In the typical church, fund raising to achieve an objective is not always successful. To raise enough money to build a fellowship hall, or a youth facility, or some other adjunct facility is often started and not finished. If insufficient money is collected to achieve a stated purpose what happens to the money that is collected can be a source of angst. Returning the money may present administrative problems like identifying exactly who gave what because many donations are “anonymous.” Most churches have a church treasurer sworn to secrecy but donations that have to be documented for tax purposes may make anonymity sometimes illusory. Also, most churches do not have clear policies regarding whether donative intent is binding and if it is, for how long. Also, if the money is returned to identified givers, must the money be returned with an IRS form 1099 requiring the church to have or obtain the donor’s social security number?
Rogers v St. John United Methodist Church, Slip Op., (unpublished) (Mich. App. 2017) was the reversal of a trial court’s grant of a Motion to Dismiss. In most jurisdictions, obtaining a dismissal by motion based on the pleadings is problematic at best. Also, at that stage, without discovery or a trial, the factual evidence is often not complete or cannot be considered. However, it seems the donation for a new fellowship hall was probably not enough to build and additional fund raising was apparently not successful or for some other reason leadership decided not to build. After a passage of time, the donors sought a refund. Apparently the donors were sufficiently well identified and the money sufficiently segregated that it was identifiable as to amount.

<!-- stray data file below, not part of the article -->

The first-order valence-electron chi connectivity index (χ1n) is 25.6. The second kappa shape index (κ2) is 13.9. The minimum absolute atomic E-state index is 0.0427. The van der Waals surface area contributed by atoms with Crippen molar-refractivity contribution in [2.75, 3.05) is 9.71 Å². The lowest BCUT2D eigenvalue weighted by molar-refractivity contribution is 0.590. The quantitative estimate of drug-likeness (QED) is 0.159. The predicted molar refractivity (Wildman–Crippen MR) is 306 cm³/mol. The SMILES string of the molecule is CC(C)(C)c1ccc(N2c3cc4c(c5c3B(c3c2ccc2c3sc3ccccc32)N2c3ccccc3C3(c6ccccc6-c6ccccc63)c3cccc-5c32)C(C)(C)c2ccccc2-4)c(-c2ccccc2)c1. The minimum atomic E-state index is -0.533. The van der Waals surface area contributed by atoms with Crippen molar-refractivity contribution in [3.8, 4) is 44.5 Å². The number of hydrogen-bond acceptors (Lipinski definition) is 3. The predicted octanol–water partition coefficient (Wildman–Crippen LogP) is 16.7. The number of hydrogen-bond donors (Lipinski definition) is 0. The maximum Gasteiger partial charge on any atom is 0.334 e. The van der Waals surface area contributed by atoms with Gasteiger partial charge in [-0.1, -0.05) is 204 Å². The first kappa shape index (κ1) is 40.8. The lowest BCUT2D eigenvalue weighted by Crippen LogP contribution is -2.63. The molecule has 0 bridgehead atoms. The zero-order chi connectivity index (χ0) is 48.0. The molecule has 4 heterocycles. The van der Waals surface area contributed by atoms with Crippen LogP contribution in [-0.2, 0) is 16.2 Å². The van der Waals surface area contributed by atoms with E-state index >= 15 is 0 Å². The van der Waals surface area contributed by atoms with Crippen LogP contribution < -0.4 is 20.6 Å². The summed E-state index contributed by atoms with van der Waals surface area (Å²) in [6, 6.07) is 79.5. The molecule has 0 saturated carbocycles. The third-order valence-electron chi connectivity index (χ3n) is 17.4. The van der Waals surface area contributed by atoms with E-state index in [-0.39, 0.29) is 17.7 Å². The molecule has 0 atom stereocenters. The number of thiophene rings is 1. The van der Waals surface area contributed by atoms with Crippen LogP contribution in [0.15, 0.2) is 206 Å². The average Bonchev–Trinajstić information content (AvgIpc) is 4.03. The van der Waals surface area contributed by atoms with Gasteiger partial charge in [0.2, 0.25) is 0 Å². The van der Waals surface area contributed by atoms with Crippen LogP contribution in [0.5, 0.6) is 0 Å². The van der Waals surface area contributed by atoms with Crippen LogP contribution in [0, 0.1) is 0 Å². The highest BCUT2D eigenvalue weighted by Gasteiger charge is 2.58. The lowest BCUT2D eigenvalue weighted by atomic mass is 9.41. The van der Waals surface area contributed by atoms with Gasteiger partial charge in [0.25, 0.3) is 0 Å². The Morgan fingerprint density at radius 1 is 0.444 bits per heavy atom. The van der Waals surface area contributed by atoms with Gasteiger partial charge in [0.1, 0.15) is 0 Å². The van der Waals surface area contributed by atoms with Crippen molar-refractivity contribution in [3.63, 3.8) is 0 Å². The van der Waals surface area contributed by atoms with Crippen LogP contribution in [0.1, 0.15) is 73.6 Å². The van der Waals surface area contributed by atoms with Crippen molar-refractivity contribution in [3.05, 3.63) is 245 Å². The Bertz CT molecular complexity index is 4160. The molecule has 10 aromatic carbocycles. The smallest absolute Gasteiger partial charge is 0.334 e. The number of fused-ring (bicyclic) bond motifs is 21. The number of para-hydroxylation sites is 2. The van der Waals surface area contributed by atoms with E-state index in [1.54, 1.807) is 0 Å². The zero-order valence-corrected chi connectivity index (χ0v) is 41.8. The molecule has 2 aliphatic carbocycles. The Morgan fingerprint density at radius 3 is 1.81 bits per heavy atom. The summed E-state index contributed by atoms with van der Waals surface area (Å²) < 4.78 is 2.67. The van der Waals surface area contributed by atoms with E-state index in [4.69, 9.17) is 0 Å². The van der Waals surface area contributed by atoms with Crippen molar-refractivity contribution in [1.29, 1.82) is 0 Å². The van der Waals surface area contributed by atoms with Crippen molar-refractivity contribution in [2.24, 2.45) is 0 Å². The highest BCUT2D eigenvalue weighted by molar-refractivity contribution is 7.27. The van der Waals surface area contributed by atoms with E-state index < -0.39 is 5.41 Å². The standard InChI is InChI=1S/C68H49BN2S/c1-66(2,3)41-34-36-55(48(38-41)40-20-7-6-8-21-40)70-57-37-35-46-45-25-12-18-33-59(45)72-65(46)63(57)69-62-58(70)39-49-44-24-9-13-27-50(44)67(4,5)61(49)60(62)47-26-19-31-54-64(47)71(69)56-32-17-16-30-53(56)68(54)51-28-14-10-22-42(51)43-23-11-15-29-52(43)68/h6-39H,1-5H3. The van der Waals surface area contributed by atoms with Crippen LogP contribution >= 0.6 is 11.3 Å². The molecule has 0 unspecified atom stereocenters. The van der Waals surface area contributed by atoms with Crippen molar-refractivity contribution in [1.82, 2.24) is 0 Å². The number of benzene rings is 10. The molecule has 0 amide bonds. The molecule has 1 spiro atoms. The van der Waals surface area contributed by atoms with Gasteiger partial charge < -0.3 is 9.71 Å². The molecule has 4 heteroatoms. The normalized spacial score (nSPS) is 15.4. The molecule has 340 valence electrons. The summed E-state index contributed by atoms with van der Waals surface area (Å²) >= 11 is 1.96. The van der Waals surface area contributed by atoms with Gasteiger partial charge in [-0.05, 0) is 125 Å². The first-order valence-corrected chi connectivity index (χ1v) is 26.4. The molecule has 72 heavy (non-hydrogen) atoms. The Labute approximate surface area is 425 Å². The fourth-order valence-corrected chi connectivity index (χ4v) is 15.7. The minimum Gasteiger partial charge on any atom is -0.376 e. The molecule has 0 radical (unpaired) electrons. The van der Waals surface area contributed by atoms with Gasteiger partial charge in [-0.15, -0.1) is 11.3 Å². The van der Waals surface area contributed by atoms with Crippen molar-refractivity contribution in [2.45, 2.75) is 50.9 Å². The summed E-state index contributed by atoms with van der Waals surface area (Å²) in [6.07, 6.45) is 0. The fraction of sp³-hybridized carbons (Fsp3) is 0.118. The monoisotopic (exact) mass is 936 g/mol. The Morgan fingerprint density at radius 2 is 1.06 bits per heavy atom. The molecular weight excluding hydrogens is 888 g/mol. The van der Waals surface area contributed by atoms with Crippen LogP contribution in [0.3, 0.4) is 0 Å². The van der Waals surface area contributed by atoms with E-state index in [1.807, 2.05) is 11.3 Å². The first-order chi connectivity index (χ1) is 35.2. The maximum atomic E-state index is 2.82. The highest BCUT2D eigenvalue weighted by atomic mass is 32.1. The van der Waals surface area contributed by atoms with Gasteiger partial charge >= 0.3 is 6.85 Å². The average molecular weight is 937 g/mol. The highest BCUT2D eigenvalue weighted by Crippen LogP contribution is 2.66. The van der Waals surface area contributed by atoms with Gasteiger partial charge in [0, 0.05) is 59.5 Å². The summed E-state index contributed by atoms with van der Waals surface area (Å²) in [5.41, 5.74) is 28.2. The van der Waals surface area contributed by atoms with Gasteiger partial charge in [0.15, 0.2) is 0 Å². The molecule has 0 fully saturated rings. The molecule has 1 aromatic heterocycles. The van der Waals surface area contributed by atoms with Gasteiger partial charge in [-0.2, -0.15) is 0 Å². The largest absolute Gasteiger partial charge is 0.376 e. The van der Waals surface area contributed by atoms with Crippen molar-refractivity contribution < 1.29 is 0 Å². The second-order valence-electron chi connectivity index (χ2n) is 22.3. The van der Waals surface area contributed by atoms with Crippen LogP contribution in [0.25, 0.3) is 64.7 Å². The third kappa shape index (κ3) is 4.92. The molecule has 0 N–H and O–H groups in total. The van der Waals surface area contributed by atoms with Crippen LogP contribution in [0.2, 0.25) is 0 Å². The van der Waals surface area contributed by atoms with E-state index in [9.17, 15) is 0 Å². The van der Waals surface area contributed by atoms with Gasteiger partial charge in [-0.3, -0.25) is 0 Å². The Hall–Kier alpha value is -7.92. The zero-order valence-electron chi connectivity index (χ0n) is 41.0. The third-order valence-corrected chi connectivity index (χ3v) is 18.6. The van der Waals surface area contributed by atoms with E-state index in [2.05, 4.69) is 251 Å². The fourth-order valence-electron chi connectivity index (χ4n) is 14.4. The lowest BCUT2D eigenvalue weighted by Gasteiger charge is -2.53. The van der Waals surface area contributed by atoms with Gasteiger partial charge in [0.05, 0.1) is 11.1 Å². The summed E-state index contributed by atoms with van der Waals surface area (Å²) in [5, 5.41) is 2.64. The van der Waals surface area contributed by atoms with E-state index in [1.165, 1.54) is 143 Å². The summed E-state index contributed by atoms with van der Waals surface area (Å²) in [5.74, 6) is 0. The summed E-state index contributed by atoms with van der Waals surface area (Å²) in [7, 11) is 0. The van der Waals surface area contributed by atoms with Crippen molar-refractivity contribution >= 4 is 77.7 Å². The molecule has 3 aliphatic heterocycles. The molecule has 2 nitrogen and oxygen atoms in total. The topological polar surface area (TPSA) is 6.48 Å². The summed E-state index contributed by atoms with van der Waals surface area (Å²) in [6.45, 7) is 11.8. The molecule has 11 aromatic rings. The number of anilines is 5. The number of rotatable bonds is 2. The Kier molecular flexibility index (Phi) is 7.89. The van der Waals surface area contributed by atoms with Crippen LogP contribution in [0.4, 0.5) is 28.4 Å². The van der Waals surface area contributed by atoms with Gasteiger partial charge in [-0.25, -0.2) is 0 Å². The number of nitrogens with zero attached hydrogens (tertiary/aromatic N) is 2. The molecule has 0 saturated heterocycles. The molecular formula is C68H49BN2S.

The opinion of the court, again based on and reversing a trial court’s dismissal founded only on pleadings, was that “resolution of plaintiffs’ claims does not require a court to analyze questions of religious doctrine or ecclesiastical polity” and for that reason the trial court received the case back on remand for further proceedings. In other words, the court was holding donative intent could be determined without considering religious considerations.
The opinion was silent about the law of donations in general, i.e., whether once donated the donor retains any authority over the use of proceeds. The opinion was silent about the bylaws of the church. Often well drafted bylaws clearly state a policy that donative intent is not binding on leadership and that no return of donated funds can occur even if a donative intent cannot be fulfilled. Bylaws often also make donations religious by reciting Scriptural edicts regarding donations.
Thus, the opinion of the appellate court in Rogers should be viewed as provisional and not viewed as a general statement of law. That intent could be determined may have been a projection based on the what the court had before it. As the case proceeds, if it does, that intent may not be so easily determined.